Metrics of Quality Culture

Susan Schniepp, Distinguished Fellow of Regulatory Compliance Associates® Inc., discusses how the FDA’s proposed guidance for the metrics of quality raises questions about quantifying the tangibles and intangibles of quality culture.


FDA’s proposed guidance for quality metrics raises questions about quantifying the tangibles and intangibles of quality culture.

metrics of quality

The long awaited, anxiously anticipated FDA guidance on quality metrics was finally distributed for comment on July 28, 2015. The official title of this guidance for industry is Request for Quality Metrics, Guidance for Industry (1) and its potential release has been looming on the horizon since 2012.


Drug Establishments


The intent of FDA to establish quality metrics first emerged in 2012 when Congress passed the Food and Drug Administration Safety and Innovation Act (FDASIA) enhancing FDA’s capability to proactively react to, prevent, and alleviate drug shortages. Specifically, Title VII Section 705 of the Act states FDA


“shall inspect establishments described in paragraph [1] that are engaged in the manufacture, preparation, propagation, compounding, or processing of a drug or drugs (referred to in this subsection as ‘drug establishments’) in accordance with a risk-based schedule established by the Secretary.”


Section 706 of the same act allows FDA to request certain information from companies in advance of or in lieu of inspections by stating,


“Any records or other information that the Secretary may inspect under this section from a person that owns or operates an establishment that is engaged in the manufacture, preparation, propagation, compounding, or processing of a drug shall, upon the request of the Secretary, be provided to the Secretary by such person, in advance of or in lieu of an inspection…”.


In the Feb. 12, 2013 Federal Register Notice (3), FDA asked the industry to


“assist the Food and Drug Administration in drafting a strategic plan on drug shortages as required by the Food and Drug Administration Safety and Innovation Act…”


This notice asked a series of thought-provoking questions including “What metrics do manufacturers currently use to monitor production quality?” and “How frequently would such metrics need to be updated to be meaningful?”. After a few years of actively engaging and listening to industry in a variety of venues, this new guideline has finally been released.


FDA Guidelines


The metrics proposed in the guideline are not new to the pharma industry. Many of them are currently being used by companies to internally measure performance. In some cases, the specified metrics are also reported to the agency via the annual report or are contained in the annual product review. The bio/pharma industry needs to review these metrics and ensure they will provide meaningful data while avoiding unintended consequences.


Quality Culture

The underlying and understated tenet used to determine a company’s well-being is a measure of their quality culture. The culture of a company dictates the veracity of their metrics. The best way to ensure the data reported has merit is to assess the quality culture of the submitting organization.


It is in this area that the new guidance lacks clarity. The guidance leaves the opportunity open to establish quality-culture metrics by stating,


“these metrics are not intended to be an all-inclusive set of the quality metrics that FDA could consider useful to assess a product and manufacturer’s state of quality. For example, senior management commitment to quality is an important factor in evaluating the overall health of the PQS [pharmaceutical quality system] and quality culture”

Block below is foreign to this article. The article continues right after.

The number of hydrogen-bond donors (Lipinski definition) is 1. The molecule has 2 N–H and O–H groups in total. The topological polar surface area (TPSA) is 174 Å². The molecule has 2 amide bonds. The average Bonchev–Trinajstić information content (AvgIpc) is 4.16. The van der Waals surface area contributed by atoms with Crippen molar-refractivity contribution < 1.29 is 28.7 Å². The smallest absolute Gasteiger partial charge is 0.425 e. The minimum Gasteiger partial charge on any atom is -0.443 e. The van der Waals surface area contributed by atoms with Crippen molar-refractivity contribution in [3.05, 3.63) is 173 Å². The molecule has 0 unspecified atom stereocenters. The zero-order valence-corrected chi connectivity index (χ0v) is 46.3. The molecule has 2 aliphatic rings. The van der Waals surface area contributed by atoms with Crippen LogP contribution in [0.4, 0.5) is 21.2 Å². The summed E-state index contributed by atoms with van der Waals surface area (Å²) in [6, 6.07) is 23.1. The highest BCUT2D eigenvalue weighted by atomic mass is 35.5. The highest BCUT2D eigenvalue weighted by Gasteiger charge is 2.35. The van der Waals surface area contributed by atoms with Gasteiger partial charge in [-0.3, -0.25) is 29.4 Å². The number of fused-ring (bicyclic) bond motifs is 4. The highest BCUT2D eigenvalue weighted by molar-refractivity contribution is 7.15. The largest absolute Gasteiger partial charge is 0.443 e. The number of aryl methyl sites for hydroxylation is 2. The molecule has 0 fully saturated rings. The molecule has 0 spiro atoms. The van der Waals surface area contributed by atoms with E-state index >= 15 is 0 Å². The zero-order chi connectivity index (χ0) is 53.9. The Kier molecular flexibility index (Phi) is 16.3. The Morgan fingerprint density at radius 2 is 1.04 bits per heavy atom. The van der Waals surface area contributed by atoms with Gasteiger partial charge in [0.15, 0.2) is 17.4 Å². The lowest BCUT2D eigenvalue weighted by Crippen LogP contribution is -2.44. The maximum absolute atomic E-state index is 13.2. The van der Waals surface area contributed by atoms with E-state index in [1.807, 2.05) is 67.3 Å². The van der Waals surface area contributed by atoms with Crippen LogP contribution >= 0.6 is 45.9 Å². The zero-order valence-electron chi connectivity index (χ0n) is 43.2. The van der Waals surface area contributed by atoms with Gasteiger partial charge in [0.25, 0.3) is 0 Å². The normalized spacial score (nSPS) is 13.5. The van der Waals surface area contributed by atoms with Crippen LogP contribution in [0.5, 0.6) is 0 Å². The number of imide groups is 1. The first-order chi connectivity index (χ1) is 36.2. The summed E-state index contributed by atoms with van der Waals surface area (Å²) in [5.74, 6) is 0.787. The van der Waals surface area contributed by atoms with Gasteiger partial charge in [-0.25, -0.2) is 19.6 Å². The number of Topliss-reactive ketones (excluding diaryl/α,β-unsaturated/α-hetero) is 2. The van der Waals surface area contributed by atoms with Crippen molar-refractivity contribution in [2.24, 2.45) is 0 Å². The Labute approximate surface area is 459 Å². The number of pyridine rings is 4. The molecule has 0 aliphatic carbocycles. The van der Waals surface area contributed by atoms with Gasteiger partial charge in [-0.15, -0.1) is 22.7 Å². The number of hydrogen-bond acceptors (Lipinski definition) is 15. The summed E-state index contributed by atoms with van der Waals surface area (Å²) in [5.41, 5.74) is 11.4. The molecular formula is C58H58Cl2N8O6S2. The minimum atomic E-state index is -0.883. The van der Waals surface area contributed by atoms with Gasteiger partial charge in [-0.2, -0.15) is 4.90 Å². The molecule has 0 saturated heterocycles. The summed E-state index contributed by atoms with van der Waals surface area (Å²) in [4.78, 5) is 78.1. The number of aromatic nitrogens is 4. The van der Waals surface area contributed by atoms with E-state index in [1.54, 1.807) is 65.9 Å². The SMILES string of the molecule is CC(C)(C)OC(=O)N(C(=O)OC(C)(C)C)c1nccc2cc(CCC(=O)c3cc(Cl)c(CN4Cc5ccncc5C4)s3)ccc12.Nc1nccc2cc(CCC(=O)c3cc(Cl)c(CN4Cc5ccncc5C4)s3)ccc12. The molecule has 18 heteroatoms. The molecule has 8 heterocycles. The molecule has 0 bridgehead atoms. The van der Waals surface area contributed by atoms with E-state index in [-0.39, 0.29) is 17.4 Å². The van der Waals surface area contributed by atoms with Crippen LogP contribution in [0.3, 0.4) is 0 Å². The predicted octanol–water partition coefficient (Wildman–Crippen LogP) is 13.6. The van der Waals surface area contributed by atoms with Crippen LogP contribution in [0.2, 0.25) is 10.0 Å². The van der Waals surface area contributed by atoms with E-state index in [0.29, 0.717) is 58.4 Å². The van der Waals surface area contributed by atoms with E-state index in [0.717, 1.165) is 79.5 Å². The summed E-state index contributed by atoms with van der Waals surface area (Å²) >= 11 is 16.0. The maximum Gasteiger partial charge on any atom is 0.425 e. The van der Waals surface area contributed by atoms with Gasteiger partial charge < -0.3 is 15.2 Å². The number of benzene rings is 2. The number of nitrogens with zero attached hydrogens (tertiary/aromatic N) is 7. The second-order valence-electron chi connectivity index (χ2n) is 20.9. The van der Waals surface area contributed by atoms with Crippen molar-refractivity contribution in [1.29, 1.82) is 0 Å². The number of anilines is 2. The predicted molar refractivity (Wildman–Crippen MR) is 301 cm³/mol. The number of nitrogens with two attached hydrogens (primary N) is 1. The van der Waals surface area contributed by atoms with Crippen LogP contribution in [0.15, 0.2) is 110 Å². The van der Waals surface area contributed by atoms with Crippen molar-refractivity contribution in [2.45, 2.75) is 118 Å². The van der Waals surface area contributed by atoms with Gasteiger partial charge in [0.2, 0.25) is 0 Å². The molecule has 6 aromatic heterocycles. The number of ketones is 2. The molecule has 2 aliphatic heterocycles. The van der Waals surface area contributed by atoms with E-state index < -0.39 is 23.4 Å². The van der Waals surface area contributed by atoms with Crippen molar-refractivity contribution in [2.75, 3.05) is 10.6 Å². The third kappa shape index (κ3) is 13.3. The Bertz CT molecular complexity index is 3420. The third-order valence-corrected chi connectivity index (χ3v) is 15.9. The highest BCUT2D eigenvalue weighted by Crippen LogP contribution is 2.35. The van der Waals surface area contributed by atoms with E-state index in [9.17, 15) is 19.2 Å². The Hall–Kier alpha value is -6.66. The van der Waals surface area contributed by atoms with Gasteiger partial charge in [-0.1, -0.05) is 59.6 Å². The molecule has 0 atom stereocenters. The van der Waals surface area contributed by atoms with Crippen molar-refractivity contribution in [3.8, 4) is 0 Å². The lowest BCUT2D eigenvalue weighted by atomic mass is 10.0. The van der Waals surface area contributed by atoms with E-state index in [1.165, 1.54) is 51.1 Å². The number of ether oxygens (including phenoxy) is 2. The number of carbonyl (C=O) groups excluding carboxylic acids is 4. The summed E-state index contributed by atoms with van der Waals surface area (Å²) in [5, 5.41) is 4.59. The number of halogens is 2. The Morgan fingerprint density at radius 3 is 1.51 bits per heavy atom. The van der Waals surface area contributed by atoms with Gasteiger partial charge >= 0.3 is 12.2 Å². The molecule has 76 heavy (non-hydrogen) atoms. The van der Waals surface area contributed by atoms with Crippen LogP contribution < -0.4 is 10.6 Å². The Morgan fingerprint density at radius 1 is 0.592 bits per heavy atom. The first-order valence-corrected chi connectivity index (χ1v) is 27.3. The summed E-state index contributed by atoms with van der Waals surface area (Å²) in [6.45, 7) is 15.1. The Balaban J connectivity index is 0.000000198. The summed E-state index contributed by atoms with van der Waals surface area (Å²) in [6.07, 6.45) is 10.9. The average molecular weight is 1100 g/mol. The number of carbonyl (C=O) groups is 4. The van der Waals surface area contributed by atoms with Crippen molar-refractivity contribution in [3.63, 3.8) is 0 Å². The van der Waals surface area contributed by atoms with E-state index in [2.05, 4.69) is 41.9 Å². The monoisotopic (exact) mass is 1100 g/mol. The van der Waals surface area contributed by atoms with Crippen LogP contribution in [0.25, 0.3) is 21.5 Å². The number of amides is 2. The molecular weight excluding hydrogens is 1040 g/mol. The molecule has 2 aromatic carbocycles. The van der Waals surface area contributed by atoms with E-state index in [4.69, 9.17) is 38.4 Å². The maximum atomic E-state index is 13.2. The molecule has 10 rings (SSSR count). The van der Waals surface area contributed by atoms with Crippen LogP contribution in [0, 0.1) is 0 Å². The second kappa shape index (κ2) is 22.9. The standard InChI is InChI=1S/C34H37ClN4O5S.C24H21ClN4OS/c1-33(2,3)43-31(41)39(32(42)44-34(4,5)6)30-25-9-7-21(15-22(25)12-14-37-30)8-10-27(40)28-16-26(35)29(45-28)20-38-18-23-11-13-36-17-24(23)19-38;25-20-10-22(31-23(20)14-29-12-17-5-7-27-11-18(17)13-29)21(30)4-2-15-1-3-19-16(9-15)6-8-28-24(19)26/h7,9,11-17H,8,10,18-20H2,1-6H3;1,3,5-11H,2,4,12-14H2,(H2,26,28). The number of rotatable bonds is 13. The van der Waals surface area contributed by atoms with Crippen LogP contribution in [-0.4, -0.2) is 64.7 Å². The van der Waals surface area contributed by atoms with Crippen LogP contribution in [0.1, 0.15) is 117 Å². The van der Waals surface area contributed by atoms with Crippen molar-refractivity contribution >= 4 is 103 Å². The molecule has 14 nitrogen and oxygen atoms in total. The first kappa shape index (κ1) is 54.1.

“…the Agency is committed to a dialog with industry to consider benchmarks and standards that could provide acceptable metrics that specifically demonstrate senior management’s commitment to a culture of quality …”


This commitment to establishing quality culture metrics is further evidenced by the section in the guideline titled “Optional Metrics Related to Quality Culture and Process Capability/Performance”. In this section, FDA states,


“acknowledges the importance of quality culture to the overall state of quality of the product, process, and commitment to quality”


Quality Metrics


FDA proposes three voluntary metrics to try to get at the elusive quality culture. The first optional metric proposed is intended to measure senior management engagement by assessing whether the head of the quality unit and the head of the operations unit have signed the annual product review (APR) or product quality review (PQR).




The second optional metric proposed is corrective action and preventive action (CAPA) effectiveness. The measurement for this metric is to indicate the percentage of corrective actions that required retraining of personnel, the assumption being that the root cause of the original deviation (real or due to insufficient analysis) was determined to be insufficient or ineffectual training.


Process Improvement


The third proposed metric is intended to measure a firm’s process capabilities through a series of three questions. The real question should be if these three optional metrics, taken together, shed any light on the quality culture.


Management Engagement


Achieving a quality culture requires management and employees to establish an environment where responsibility, accountability, and reliability are paramount, and to understand the role each person performs in delivering a high-quality product to the customer and sustaining that performance on a continual basis.


Management must educate employees and provide the tools and environment where they can perform their functions in an atmosphere that encourages excellence and continuous improvement.


Product Quality Review (PDR)


Assigning the head of quality and the head of operations the task of signing the APR or the PQR does not ensure management engagement nor does it mean that the quality culture is lacking. It is up to an organization to establish the appropriate level of responsibility and signing authority for APR and PQRs.


It is up to senior management to provide the people charged with these activities the necessary resources to complete the task in a timely manner with the expectation that they will be held accountable for the contents.


Retraining Personnel


The second optional quality culture metric is specific to CAPA. The proposed metric is to report the percentages of corrective actions involving the retraining of personnel. Without context supporting the retraining of personnel, this metric does not offer insight into the true culture of an organization.